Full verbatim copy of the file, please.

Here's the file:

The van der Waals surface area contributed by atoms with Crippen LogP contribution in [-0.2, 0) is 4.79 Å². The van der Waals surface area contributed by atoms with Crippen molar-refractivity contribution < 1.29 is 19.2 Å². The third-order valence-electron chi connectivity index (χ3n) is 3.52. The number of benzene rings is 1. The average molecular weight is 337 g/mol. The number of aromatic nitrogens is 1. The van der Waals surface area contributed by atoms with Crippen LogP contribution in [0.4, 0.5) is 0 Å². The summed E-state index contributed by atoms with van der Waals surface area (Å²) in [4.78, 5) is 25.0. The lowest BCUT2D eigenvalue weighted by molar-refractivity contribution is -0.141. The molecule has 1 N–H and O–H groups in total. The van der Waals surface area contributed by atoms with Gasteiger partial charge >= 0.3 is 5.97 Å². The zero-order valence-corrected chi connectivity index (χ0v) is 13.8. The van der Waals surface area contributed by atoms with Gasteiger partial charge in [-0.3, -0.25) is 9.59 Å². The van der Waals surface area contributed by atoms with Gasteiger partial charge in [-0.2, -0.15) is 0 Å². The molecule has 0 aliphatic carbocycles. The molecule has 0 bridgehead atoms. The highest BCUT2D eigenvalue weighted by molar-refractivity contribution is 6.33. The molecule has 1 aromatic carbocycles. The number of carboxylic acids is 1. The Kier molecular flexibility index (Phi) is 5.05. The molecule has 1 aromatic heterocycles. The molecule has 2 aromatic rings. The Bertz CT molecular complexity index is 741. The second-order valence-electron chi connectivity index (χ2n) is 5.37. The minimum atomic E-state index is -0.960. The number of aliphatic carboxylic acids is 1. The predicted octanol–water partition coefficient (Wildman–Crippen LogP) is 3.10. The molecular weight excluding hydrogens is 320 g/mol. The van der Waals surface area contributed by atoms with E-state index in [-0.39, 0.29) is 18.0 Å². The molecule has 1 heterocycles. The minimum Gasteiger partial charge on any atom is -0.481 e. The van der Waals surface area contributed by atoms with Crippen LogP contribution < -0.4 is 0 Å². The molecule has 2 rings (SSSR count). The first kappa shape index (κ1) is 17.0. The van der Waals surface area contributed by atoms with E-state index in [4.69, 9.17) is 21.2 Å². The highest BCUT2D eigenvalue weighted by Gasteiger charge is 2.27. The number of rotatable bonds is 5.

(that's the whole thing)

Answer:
The van der Waals surface area contributed by atoms with Crippen LogP contribution in [-0.2, 0) is 4.79 Å². The van der Waals surface area contributed by atoms with Crippen molar-refractivity contribution < 1.29 is 19.2 Å². The third-order valence-electron chi connectivity index (χ3n) is 3.52. The number of benzene rings is 1. The average molecular weight is 337 g/mol. The number of aromatic nitrogens is 1. The van der Waals surface area contributed by atoms with Crippen LogP contribution in [0.4, 0.5) is 0 Å². The summed E-state index contributed by atoms with van der Waals surface area (Å²) in [4.78, 5) is 25.0. The lowest BCUT2D eigenvalue weighted by molar-refractivity contribution is -0.141. The molecule has 1 N–H and O–H groups in total. The van der Waals surface area contributed by atoms with Gasteiger partial charge >= 0.3 is 5.97 Å². The zero-order valence-corrected chi connectivity index (χ0v) is 13.8. The van der Waals surface area contributed by atoms with Gasteiger partial charge in [-0.3, -0.25) is 9.59 Å². The van der Waals surface area contributed by atoms with Gasteiger partial charge in [-0.2, -0.15) is 0 Å². The molecule has 0 aliphatic carbocycles. The molecule has 0 bridgehead atoms. The highest BCUT2D eigenvalue weighted by molar-refractivity contribution is 6.33. The molecule has 1 aromatic carbocycles. The number of carboxylic acids is 1. The Kier molecular flexibility index (Phi) is 5.05. The molecule has 1 aromatic heterocycles. The molecule has 2 aromatic rings. The Bertz CT molecular complexity index is 741. The second-order valence-electron chi connectivity index (χ2n) is 5.37. The minimum atomic E-state index is -0.960. The number of aliphatic carboxylic acids is 1. The predicted octanol–water partition coefficient (Wildman–Crippen LogP) is 3.10. The molecular weight excluding hydrogens is 320 g/mol. The van der Waals surface area contributed by atoms with E-state index in [-0.39, 0.29) is 18.0 Å². The molecule has 1 heterocycles. The minimum Gasteiger partial charge on any atom is -0.481 e. The van der Waals surface area contributed by atoms with Crippen LogP contribution < -0.4 is 0 Å². The molecule has 2 rings (SSSR count). The first kappa shape index (κ1) is 17.0. The van der Waals surface area contributed by atoms with E-state index in [4.69, 9.17) is 21.2 Å². The highest BCUT2D eigenvalue weighted by Gasteiger charge is 2.27. The number of rotatable bonds is 5.